Two gentle dogs, greyhounds or whippets, curl together and make a heart with their sleeping forms. A way the memory of beloved dogs can be with this owner forever.
Twenty years ago I met this man and told him he needed to cover up his tattoo. It took him that long to come around to doing it, but this week we finally finished a multiple-session entirely new tattoo that he can wear proudly.
A bold knot pattern half-sleeve, designed to cover up a tribal band that covered a large area with very dark shapes. Using the foreground front knot as the major weave, then another linked knot to span the area under the arm, the pattern fits the body and transforms the space.
Video of this pattern being installed maybe viewed at:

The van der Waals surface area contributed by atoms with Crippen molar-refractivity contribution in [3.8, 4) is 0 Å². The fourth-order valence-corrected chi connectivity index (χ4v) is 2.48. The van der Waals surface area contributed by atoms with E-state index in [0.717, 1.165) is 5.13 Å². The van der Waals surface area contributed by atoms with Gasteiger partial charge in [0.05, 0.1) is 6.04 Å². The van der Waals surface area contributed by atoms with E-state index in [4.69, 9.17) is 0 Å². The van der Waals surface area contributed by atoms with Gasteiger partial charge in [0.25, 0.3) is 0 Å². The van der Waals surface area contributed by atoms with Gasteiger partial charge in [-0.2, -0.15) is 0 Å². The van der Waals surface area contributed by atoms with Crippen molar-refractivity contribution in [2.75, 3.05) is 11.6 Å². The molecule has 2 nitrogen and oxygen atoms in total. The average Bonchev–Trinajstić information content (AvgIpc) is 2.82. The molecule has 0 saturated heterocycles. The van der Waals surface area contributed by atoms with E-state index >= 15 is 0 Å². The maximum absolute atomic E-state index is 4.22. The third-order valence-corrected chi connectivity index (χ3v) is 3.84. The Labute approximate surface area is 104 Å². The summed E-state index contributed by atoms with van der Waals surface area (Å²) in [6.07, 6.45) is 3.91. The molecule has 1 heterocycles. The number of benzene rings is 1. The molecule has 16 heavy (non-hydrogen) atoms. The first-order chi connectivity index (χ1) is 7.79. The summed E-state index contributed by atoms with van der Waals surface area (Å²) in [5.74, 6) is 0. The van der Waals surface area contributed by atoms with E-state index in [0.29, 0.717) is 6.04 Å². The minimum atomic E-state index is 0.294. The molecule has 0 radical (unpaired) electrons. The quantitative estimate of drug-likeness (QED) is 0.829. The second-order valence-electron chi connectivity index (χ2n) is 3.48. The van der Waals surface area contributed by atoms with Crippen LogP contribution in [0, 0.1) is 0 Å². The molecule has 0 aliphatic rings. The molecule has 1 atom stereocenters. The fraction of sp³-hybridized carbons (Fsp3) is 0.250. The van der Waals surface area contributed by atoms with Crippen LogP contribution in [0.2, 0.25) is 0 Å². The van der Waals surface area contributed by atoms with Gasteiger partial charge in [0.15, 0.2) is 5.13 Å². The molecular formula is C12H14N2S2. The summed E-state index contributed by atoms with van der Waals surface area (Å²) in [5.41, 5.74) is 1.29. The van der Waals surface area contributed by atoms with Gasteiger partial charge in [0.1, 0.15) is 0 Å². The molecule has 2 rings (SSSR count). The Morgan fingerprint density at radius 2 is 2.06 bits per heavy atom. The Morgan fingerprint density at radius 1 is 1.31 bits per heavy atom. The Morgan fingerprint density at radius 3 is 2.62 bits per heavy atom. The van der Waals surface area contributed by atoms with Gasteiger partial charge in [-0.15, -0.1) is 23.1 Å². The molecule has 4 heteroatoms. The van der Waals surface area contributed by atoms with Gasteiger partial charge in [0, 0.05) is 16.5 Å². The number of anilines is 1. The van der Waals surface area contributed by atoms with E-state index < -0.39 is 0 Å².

Solution knot being installed by Pat Fish
A single woven line creates this tiny tree, in this version only 2" high on a lady's wrist. It is a most delicate rendering of the tree of life. The name Dara comes from the word "doire," which is the Irish word for the oak tree, one of the most important of the sacred trees of Ireland.
Today a man with ambition to create a sleeve of Saxon art added this intricate buckle from the Sutton Hoo Horde. The ship burial is giving us many sources for inspiration, and replicating the complexity of the metalsmith's art is a challenge to my tattooing skill.
"The ship-burial, probably dating from the early 7th century and excavated in 1939, is one of the most magnificent archaeological finds in England for its size and completeness, far-reaching connections, the quality and beauty of its contents, and the profound interest of the burial ritual itself." -Wikipedia